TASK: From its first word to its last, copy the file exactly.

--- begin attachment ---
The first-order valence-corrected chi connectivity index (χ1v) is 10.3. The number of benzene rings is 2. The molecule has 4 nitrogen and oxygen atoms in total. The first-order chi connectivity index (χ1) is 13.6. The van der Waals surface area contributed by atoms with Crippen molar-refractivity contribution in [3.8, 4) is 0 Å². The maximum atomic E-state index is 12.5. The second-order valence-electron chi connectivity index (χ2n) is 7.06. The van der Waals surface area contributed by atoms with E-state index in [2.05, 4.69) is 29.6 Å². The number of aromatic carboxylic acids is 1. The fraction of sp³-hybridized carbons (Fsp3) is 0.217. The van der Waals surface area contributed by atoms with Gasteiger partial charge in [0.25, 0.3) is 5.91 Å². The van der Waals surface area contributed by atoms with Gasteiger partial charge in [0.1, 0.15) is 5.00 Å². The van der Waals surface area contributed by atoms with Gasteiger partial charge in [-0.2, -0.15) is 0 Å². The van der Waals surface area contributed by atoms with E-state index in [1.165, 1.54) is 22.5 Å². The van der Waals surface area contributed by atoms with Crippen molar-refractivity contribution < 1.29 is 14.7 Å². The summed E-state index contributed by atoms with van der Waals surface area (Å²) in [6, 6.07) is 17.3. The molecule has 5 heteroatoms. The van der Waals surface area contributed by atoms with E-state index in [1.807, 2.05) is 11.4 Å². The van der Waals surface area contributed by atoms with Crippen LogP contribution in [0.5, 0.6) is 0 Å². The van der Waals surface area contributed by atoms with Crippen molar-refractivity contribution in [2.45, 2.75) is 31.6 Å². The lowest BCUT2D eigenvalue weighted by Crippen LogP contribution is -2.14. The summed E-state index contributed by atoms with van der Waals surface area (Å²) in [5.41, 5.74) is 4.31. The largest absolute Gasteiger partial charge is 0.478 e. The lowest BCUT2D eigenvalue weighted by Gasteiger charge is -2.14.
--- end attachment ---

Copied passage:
The first-order valence-corrected chi connectivity index (χ1v) is 10.3. The number of benzene rings is 2. The molecule has 4 nitrogen and oxygen atoms in total. The first-order chi connectivity index (χ1) is 13.6. The van der Waals surface area contributed by atoms with Crippen molar-refractivity contribution in [3.8, 4) is 0 Å². The maximum atomic E-state index is 12.5. The second-order valence-electron chi connectivity index (χ2n) is 7.06. The van der Waals surface area contributed by atoms with E-state index in [2.05, 4.69) is 29.6 Å². The number of aromatic carboxylic acids is 1. The fraction of sp³-hybridized carbons (Fsp3) is 0.217. The van der Waals surface area contributed by atoms with Gasteiger partial charge in [0.25, 0.3) is 5.91 Å². The van der Waals surface area contributed by atoms with Gasteiger partial charge in [0.1, 0.15) is 5.00 Å². The van der Waals surface area contributed by atoms with Gasteiger partial charge in [-0.2, -0.15) is 0 Å². The van der Waals surface area contributed by atoms with E-state index in [1.165, 1.54) is 22.5 Å². The van der Waals surface area contributed by atoms with Crippen molar-refractivity contribution < 1.29 is 14.7 Å². The summed E-state index contributed by atoms with van der Waals surface area (Å²) in [6, 6.07) is 17.3. The molecule has 5 heteroatoms. The van der Waals surface area contributed by atoms with E-state index in [1.807, 2.05) is 11.4 Å². The van der Waals surface area contributed by atoms with Crippen LogP contribution in [0.5, 0.6) is 0 Å². The van der Waals surface area contributed by atoms with Crippen molar-refractivity contribution in [2.45, 2.75) is 31.6 Å². The lowest BCUT2D eigenvalue weighted by Crippen LogP contribution is -2.14. The summed E-state index contributed by atoms with van der Waals surface area (Å²) in [5.41, 5.74) is 4.31. The largest absolute Gasteiger partial charge is 0.478 e. The lowest BCUT2D eigenvalue weighted by Gasteiger charge is -2.14.